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Are Dutch and Japanese people able to understand each other’s nonverbal expressions of emotions? Disa Sauter (University of Amsterdam) and Michiko Yoshie (National Institute of Advanced Industrial Science and Technology, Japan) conducted a cross-cultural experiment and found that Dutch people have trouble picking up when Japanese people vocally express anger and triumph, but Japanese people can pick up on those nonverbal expressions of Dutch people.

People trying to listen to each other

Laughs, screams, and sighs, are all powerful ways to communicate emotions without using words. Some vocal signals are used and understood across even dramatically different cultures, but not all.

Sauter and Yoshie tested the hypothesis that vocal expressions of socially disruptive emotions like anger and triumph would not communicate easily between East Asian and Western cultures, because these cultures are too fundamentally different in their cultural norms. Their experiment proved them right, and is now published in the journal Emotion of the American Psychological Association.

Different cultural norms to look at the self and others

Sauter and Yoshie hypothesized that East Asian and Western cultures differ too much regarding their perceptions of the self to allow for easy vocal and nonverbal communication of socially disruptive emotions. In American and Western European cultures, people have an independent view of the self: each individual stands on their own, independent from others. Communicating one’s own needs or goals is encouraged as necessary to obtain culturally desired autonomy and independence.

In East Asian cultures, however, people regard the self as part of a larger social unit. The emphasis is put on harmonious interdependence with others, and group goals are more important than personal ones. Socially disruptive emotions that focus on personal goals are therefore discouraged.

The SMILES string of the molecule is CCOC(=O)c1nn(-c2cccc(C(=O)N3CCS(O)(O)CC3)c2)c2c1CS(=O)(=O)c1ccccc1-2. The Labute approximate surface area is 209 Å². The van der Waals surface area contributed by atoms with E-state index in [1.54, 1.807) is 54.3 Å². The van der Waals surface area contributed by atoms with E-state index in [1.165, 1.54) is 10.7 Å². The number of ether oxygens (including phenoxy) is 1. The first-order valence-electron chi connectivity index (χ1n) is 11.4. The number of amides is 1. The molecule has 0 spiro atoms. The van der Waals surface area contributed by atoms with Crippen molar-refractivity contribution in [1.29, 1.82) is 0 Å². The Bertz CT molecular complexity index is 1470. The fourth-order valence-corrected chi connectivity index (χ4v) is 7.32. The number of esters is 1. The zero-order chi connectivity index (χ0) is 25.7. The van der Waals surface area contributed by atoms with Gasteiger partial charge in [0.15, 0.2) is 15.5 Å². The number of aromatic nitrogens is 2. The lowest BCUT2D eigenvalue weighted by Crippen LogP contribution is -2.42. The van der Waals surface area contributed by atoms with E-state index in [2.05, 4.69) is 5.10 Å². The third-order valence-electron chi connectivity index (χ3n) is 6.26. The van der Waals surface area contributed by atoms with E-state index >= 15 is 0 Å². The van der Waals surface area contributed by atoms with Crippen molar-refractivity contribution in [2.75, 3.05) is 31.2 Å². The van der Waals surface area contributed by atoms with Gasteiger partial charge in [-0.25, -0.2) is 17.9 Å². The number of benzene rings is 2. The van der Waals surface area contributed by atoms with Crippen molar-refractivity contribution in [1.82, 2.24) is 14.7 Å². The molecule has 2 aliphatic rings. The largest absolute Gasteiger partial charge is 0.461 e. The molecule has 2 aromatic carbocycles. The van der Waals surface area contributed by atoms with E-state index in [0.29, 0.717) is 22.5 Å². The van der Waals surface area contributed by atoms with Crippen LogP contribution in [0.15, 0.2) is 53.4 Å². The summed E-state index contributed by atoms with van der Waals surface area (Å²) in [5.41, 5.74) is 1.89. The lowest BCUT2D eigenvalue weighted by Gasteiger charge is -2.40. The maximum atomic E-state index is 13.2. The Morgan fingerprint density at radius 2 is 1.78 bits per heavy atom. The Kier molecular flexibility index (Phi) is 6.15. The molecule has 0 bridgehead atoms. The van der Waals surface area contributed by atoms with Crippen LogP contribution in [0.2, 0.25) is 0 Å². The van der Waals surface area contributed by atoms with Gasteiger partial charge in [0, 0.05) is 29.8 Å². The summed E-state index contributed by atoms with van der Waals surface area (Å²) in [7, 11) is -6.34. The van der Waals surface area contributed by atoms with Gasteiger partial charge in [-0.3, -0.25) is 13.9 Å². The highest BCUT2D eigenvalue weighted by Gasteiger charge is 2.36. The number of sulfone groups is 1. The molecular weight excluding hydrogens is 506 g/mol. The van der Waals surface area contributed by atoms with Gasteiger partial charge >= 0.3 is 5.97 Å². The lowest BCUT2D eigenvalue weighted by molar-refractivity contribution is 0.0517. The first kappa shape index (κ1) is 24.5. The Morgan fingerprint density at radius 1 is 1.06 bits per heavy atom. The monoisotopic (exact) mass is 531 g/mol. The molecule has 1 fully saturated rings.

A cross-cultural experiment with Dutch and Japanese listeners

To test their hypothesis, Sauter and Yoshie asked Dutch and Japanese listeners to categorize and rate nonverbal vocal expressions of a variety of emotions that were produced by Dutch and Japanese native speakers. Specifically, they were interested in the nonverbal vocal expressions of triumph (a positive socially disruptive emotion) and anger (a negative socially disruptive emotion).

The results of the experiment

On average, both Dutch and Japanese listeners were generally able to recognize emotions expressed by both in-group and out-group members, but:

  • Listeners in both cultures were better able to recognize emotions from expressions made by their own cultural group. 
  • Dutch listeners could hardly recognize Japanese vocalizations expressing anger. They perceived them as less intense and aroused than did Japanese listeners. This was the largest cultural difference in the study. Complementing this finding, Japanese listeners perceived Dutch anger vocalizations as more intense than did Dutch listeners.
  • Dutch listeners also found it difficult to recognize Japanese vocalizations expressing triumph. They perceived Japanese vocalizations of triumph as less positive than did Japanese listeners.

Western listeners struggle to understand Japanese vocalizations of anger

Sauter and Yoshie conclude that Western listeners find it challenging to interpret Japanese vocalizations of socially disruptive emotions, especially anger. Japanese listeners however could recognize Western vocalizations of anger and triumph as accurately as those of other emotions. There is thus an asymmetry in the recognition of nonverbal vocalizations of socially disruptive emotions between East Asian and Western cultures.